When I read the Senegalese media, I observe even more the great place occupied by politics in our country. A country will not develop through politics; a country develops through education, science, technology, entrepreneurship, culture. The media should talk about these subjects more and less about political subjects.

We have to think about the place we leave in history. Many leaders who could have been entitled to an additional term refrained from doing so: it was Washington who decided to step down after two terms, it was Mandela who decided not to run for a second term. This decision of these leaders has earned them a special place in posterity, respect from their compatriots and the whole world. They had understood that no one is indispensable: the State will continue to function because it is a continuity.
Even if the state no longer functioned, that would be a failure for a leader, one of whose fundamental responsibilities is to prepare his succession. This amounts to training people capable of continuing the work of building a State. One generation does its part, then another continues it: this legacy is perpetuated because each generation wants to do more than the previous one. This is what allowed the construction and development of great nations. It is this spirit that must animate us collectively, we Senegalese.

The question of the third mandate is a useless debate because it is not necessary. The current President or any other person is indispensable. The State is above our persons and it is a common heritage of the Nation. It would therefore be appropriate to put an end to this debate and work for the development of Senegal. Senegal is bigger than any Senegalese, Senegal is bigger than any politician.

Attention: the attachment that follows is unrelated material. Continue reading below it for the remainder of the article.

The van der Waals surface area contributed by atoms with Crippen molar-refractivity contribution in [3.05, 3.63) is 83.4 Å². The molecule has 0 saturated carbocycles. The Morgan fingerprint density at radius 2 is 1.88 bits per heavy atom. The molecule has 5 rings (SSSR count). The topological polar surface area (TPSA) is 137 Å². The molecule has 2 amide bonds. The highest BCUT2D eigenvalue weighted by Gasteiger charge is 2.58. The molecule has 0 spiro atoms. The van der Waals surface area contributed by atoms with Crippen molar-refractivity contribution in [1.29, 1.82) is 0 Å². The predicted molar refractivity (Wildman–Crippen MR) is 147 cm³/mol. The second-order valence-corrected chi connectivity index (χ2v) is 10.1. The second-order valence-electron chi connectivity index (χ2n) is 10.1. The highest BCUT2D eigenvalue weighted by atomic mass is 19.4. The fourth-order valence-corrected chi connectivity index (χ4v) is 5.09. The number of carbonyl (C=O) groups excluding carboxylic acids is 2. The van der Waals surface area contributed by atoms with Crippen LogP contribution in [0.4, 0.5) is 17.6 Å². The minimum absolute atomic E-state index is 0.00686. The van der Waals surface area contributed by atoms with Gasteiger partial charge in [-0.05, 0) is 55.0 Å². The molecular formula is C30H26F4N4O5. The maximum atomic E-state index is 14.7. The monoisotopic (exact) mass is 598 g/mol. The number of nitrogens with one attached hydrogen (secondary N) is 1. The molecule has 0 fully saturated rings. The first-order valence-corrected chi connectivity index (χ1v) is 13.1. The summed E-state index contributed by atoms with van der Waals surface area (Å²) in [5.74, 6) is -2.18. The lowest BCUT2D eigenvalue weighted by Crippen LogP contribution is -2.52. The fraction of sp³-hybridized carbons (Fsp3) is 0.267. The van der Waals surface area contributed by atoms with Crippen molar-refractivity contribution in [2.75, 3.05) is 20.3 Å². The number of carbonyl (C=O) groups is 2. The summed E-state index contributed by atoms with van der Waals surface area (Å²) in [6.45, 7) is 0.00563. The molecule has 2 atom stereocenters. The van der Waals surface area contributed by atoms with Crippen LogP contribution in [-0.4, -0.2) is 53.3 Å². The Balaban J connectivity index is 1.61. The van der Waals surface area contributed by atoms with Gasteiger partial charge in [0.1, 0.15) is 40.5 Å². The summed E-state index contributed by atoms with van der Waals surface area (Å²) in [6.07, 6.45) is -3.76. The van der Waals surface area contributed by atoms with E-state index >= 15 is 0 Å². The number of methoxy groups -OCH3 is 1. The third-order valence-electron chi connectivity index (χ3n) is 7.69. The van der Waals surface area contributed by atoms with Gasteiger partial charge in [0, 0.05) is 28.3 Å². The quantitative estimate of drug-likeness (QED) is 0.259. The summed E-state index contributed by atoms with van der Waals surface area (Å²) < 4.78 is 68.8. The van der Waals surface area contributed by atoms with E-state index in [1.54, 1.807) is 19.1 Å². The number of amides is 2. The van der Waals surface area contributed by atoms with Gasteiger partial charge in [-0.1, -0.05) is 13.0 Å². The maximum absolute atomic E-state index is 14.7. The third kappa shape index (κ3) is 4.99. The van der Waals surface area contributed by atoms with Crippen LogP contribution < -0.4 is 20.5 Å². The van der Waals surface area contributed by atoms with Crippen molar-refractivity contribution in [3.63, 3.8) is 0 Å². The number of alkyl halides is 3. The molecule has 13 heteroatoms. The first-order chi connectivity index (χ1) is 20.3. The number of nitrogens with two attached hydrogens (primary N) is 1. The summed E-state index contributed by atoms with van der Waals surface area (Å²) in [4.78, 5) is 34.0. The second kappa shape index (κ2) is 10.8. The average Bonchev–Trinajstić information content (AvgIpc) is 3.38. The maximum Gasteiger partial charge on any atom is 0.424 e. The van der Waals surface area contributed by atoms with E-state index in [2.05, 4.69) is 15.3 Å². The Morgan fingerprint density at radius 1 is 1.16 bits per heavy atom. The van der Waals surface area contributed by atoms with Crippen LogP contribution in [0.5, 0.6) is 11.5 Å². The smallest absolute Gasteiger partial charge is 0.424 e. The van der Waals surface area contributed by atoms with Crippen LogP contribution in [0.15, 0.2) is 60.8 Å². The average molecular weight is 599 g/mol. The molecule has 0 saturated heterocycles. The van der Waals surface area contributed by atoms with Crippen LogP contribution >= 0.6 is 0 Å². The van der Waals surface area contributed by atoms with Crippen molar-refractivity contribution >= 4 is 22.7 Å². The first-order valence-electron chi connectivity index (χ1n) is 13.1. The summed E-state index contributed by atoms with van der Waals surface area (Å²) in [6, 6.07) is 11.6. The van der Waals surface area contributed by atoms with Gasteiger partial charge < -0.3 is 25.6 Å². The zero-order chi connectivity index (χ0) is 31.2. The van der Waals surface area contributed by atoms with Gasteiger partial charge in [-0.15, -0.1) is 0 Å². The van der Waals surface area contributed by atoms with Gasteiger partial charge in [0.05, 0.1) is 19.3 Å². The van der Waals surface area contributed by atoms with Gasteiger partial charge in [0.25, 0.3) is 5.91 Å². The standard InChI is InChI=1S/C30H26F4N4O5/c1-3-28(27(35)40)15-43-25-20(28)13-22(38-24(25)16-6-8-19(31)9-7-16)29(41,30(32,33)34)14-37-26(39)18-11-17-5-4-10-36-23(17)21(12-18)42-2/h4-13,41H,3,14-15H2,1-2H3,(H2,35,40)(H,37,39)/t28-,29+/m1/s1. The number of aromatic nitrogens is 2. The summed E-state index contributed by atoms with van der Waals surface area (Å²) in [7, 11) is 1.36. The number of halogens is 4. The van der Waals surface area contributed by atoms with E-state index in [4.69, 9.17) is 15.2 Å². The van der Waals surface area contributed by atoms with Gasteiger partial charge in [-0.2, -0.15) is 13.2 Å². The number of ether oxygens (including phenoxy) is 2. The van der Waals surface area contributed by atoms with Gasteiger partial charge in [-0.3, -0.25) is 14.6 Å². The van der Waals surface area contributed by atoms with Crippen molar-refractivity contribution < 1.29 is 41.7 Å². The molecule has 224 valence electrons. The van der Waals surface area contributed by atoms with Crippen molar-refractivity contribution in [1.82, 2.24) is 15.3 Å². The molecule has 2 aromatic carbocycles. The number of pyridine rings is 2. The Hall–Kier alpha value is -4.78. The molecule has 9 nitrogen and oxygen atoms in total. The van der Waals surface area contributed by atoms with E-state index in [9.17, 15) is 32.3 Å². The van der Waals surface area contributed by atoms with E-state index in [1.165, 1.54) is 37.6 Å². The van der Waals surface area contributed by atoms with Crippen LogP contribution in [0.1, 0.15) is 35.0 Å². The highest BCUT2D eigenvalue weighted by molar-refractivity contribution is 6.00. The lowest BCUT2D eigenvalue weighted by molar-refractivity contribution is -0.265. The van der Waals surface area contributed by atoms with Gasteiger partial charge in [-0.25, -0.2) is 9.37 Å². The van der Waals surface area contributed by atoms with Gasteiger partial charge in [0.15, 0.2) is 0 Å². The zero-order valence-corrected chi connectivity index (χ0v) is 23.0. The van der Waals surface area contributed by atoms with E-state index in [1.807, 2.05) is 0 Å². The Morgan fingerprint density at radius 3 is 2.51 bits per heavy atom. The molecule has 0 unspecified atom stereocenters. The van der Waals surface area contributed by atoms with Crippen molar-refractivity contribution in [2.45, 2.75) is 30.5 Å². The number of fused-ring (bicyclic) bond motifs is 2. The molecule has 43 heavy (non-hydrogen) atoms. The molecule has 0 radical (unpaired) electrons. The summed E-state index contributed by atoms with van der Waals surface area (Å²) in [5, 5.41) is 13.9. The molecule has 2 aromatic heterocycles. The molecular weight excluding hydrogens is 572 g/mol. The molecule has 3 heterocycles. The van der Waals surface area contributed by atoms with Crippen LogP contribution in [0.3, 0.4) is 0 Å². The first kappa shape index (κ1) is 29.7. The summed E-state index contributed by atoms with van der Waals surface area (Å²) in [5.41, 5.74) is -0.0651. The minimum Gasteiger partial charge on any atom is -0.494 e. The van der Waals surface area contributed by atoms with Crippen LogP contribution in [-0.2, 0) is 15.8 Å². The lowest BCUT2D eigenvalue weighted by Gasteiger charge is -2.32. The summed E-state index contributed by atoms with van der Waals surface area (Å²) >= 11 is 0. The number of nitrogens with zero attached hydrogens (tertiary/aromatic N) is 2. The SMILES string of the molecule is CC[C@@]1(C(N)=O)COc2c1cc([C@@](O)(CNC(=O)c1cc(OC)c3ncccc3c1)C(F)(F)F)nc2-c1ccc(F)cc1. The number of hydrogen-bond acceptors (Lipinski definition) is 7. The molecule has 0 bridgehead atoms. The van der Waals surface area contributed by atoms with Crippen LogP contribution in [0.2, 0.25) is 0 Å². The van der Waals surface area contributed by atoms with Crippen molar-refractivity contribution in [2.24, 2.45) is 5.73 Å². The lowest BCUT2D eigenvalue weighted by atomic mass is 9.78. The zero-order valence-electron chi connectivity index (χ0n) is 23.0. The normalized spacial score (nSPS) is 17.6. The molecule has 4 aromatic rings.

I have always believed that Senegal is not in its place; it must go beyond its present stage. Senegal should no longer ask for help, it should provide it. Senegal must go beyond the stage where we argue whether the President can run for a third term, he must settle it definitively and move on; it suffices that he declares, in accordance with his words of yesterday, that he is in his last mandate and that he will organize free, inclusive and transparent elections.
The construction of a prosperous Senegal, which gives the chance to all Senegalese men and women to flourish, is urgent today. So Mr. President, put an end to this debate, think about the mark you will leave on posterity, about the emulation you will create. Otherwise, you could win and you will not have legitimacy – you will always be reminded of your previous statements – or you could lose, and it would be a dishonor, the word given is sacred to an authority. This interest of Senegal, that it continues to be an example, justifies that you do not present yourself in the presidential election of 2024 and that you organize free and transparent elections. You will walk out the front door and you deserve to be in the pantheon of the greats of this country. Senegal deserves it, considering everything it has given you.
Moussa SYLLA